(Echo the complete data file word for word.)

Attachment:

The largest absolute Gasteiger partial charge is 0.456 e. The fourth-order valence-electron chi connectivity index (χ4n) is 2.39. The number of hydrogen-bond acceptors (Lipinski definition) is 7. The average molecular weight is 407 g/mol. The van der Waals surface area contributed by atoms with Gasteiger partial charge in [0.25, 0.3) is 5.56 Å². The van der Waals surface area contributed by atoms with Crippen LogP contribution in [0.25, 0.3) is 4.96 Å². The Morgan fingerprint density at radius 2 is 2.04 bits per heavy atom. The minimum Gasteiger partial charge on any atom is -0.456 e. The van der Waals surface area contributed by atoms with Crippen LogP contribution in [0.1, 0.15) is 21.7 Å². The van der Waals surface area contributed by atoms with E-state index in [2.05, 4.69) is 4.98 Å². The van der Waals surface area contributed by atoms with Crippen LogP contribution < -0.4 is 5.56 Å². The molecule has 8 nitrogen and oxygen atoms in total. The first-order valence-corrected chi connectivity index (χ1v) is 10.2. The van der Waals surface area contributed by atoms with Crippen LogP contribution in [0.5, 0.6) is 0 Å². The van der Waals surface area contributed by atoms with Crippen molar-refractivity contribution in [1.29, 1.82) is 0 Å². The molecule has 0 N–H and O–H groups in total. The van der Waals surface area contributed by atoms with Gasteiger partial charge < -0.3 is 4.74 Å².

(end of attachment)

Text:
The largest absolute Gasteiger partial charge is 0.456 e. The fourth-order valence-electron chi connectivity index (χ4n) is 2.39. The number of hydrogen-bond acceptors (Lipinski definition) is 7. The average molecular weight is 407 g/mol. The van der Waals surface area contributed by atoms with Gasteiger partial charge in [0.25, 0.3) is 5.56 Å². The van der Waals surface area contributed by atoms with Crippen LogP contribution in [0.25, 0.3) is 4.96 Å². The Morgan fingerprint density at radius 2 is 2.04 bits per heavy atom. The minimum Gasteiger partial charge on any atom is -0.456 e. The van der Waals surface area contributed by atoms with Crippen LogP contribution in [0.1, 0.15) is 21.7 Å². The van der Waals surface area contributed by atoms with E-state index in [2.05, 4.69) is 4.98 Å². The van der Waals surface area contributed by atoms with Crippen LogP contribution < -0.4 is 5.56 Å². The molecule has 8 nitrogen and oxygen atoms in total. The first-order valence-corrected chi connectivity index (χ1v) is 10.2. The van der Waals surface area contributed by atoms with Crippen LogP contribution in [0.5, 0.6) is 0 Å². The van der Waals surface area contributed by atoms with Crippen molar-refractivity contribution in [1.29, 1.82) is 0 Å². The molecule has 0 N–H and O–H groups in total. The van der Waals surface area contributed by atoms with Gasteiger partial charge < -0.3 is 4.74 Å².